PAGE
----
Positive Parenting

How Do You Lift Your Child’s Spirits?

Children with ADHD often feel things more intensely than their peers. We asked parents how they help their child when she’s feeling upset.

It's not easy to accept that there's something not quite "normal" about your child. But a child who senses his parents' resentment—and their pessimism about his prospects—is unlikely to develop the self-esteem and can-do spirit he'll need in order to become a well-adjusted adult.Treat your kid as if he were already the person you would like him to be. That will help him become that person.
It's not easy to accept that there's something not quite "normal" about your child. But a child who senses his parents' resentment—and their pessimism about his prospects—is unlikely to develop the self-esteem and can-do spirit he'll need in order to become a well-adjusted adult.Treat your kid as if he were already the person you would like him to be. That will help him become that person.

I tell him he is clever and has skills that can’t be taught, so he is ahead of the world already. -Amanda Bolt, Perth, Western Australia

I tell my 9 year old stories about when she was younger and how she used to react to things. Sometimes the stories make her laugh, but, most of all, they give her a boost from seeing how far she’s come. -Margarita, Manila, Philippines

We have a “smiles jar” that we open up when my son is feeling down. In the jar are little notes, each recalling an achievement, a funny memory, or a goal that he reached. We add a note to the jar whenever another happy memory is made. These notes get him thinking about happier times. It’s good for all of us to laugh. -Patricia, Niagara Falls, Ontario, Canada

[Read This: “I Believe In You, Kiddo!”]

We give him hugs and snuggles and tell him a few of our favorite things about him. It works almost every time. -Monica, Montana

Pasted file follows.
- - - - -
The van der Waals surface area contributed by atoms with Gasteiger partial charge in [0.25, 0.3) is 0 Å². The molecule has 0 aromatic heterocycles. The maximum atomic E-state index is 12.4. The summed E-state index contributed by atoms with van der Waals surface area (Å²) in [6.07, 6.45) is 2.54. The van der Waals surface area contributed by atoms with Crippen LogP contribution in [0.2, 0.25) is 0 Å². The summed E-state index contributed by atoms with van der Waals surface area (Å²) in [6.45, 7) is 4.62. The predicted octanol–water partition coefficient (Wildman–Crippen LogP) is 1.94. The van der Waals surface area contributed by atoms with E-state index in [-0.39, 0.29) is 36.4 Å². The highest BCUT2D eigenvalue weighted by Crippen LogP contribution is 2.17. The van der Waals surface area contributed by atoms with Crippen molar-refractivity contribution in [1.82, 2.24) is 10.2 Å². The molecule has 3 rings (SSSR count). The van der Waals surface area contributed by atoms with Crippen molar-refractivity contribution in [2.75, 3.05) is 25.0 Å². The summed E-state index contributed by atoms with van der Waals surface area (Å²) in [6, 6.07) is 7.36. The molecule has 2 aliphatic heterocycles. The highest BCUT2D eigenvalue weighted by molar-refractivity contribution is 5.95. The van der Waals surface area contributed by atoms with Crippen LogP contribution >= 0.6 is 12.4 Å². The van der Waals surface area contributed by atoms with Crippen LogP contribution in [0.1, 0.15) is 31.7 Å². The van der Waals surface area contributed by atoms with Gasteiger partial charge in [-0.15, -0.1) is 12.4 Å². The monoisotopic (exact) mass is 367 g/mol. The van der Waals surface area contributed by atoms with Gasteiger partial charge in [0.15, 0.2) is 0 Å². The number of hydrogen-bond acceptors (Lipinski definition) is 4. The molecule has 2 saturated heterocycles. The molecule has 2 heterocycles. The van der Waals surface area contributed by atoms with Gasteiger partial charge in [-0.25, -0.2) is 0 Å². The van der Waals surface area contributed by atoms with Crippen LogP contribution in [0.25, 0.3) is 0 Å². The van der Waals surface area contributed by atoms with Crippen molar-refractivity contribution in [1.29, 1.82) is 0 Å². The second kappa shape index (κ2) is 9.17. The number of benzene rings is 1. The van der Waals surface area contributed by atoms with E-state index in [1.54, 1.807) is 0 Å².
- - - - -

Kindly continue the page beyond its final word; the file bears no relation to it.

I help him redirect his focus to something positive, something he’s good at. This reminds him how fantastic he is. -An ADDitude Reader

I tell him that life doesn’t always work out perfectly and to enjoy the good times. -An ADDitude Reader

I schedule one-on-one time to do something simple, like getting ice cream. I tell my child that ADHD does not define him. -Cheryl P., Pleasanton, California

[Why Praise Is So Important for Our Kids]

When my son is feeling down, we go for a long walk or to the science museum. Movement and nature always raise his spirits, and as a “science nerd,” he feels like he is with his tribe. -Heidi Z., Aurora, Colorado

I hug her and tell her I love her. Sometimes we do something together that she enjoys, and I compliment her. When all else fails, we make cupcakes. -Wendy, New Mexico

My child needs space and quiet time when she’s down and frustrated. She doesn’t need me to do much except leave her alone and talk later. -Shelly Dubinski, Amherst, Massachusetts

A new toy, a Happy Meal, or a huge hug while whispering, “How did Mama get so lucky with a son like you?” -An ADDitude Reader

[Don’t Worry, Mom — Your Hard Work Will Pay Off]

I tickle her and tell her a silly story about something that happened to me. That always makes her feel better. -Michaela, Pennsylvania

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